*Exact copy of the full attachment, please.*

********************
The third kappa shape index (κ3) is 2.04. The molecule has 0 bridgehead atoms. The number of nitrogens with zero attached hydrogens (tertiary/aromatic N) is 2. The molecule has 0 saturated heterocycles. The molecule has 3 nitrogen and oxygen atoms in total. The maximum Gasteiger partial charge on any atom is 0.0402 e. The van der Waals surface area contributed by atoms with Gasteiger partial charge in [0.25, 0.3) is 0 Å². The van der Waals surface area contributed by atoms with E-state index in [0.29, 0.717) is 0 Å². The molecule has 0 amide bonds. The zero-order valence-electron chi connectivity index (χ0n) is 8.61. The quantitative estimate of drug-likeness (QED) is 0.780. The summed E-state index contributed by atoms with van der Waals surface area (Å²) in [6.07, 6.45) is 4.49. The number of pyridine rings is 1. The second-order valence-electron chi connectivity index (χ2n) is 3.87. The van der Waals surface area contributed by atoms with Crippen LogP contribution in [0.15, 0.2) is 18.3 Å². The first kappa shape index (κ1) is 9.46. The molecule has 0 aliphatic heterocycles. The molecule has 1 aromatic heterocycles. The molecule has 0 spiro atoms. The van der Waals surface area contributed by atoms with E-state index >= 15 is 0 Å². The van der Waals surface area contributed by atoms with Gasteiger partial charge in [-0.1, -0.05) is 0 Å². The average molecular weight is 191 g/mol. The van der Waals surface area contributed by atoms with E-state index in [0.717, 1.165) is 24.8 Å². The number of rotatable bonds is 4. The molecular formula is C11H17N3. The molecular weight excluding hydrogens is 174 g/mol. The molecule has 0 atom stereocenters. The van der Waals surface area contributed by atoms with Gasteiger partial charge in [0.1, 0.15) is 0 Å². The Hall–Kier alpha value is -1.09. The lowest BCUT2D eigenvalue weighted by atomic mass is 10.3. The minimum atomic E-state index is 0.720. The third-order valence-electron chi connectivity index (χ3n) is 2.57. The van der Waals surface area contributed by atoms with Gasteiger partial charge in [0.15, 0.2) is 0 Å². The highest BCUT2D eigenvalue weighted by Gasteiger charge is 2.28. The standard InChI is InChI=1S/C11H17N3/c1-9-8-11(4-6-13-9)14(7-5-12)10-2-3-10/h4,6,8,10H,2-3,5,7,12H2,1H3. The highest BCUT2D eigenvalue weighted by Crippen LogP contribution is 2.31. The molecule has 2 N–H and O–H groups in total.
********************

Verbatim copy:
The third kappa shape index (κ3) is 2.04. The molecule has 0 bridgehead atoms. The number of nitrogens with zero attached hydrogens (tertiary/aromatic N) is 2. The molecule has 0 saturated heterocycles. The molecule has 3 nitrogen and oxygen atoms in total. The maximum Gasteiger partial charge on any atom is 0.0402 e. The van der Waals surface area contributed by atoms with Gasteiger partial charge in [0.25, 0.3) is 0 Å². The van der Waals surface area contributed by atoms with E-state index in [0.29, 0.717) is 0 Å². The molecule has 0 amide bonds. The zero-order valence-electron chi connectivity index (χ0n) is 8.61. The quantitative estimate of drug-likeness (QED) is 0.780. The summed E-state index contributed by atoms with van der Waals surface area (Å²) in [6.07, 6.45) is 4.49. The number of pyridine rings is 1. The second-order valence-electron chi connectivity index (χ2n) is 3.87. The van der Waals surface area contributed by atoms with Crippen LogP contribution in [0.15, 0.2) is 18.3 Å². The first kappa shape index (κ1) is 9.46. The molecule has 0 aliphatic heterocycles. The molecule has 1 aromatic heterocycles. The molecule has 0 spiro atoms. The van der Waals surface area contributed by atoms with E-state index >= 15 is 0 Å². The van der Waals surface area contributed by atoms with Gasteiger partial charge in [-0.1, -0.05) is 0 Å². The average molecular weight is 191 g/mol. The van der Waals surface area contributed by atoms with E-state index in [0.717, 1.165) is 24.8 Å². The number of rotatable bonds is 4. The molecular formula is C11H17N3. The molecular weight excluding hydrogens is 174 g/mol. The molecule has 0 atom stereocenters. The van der Waals surface area contributed by atoms with Gasteiger partial charge in [0.1, 0.15) is 0 Å². The Hall–Kier alpha value is -1.09. The lowest BCUT2D eigenvalue weighted by atomic mass is 10.3. The minimum atomic E-state index is 0.720. The third-order valence-electron chi connectivity index (χ3n) is 2.57. The van der Waals surface area contributed by atoms with Gasteiger partial charge in [0.15, 0.2) is 0 Å². The highest BCUT2D eigenvalue weighted by Gasteiger charge is 2.28. The standard InChI is InChI=1S/C11H17N3/c1-9-8-11(4-6-13-9)14(7-5-12)10-2-3-10/h4,6,8,10H,2-3,5,7,12H2,1H3. The highest BCUT2D eigenvalue weighted by Crippen LogP contribution is 2.31. The molecule has 2 N–H and O–H groups in total.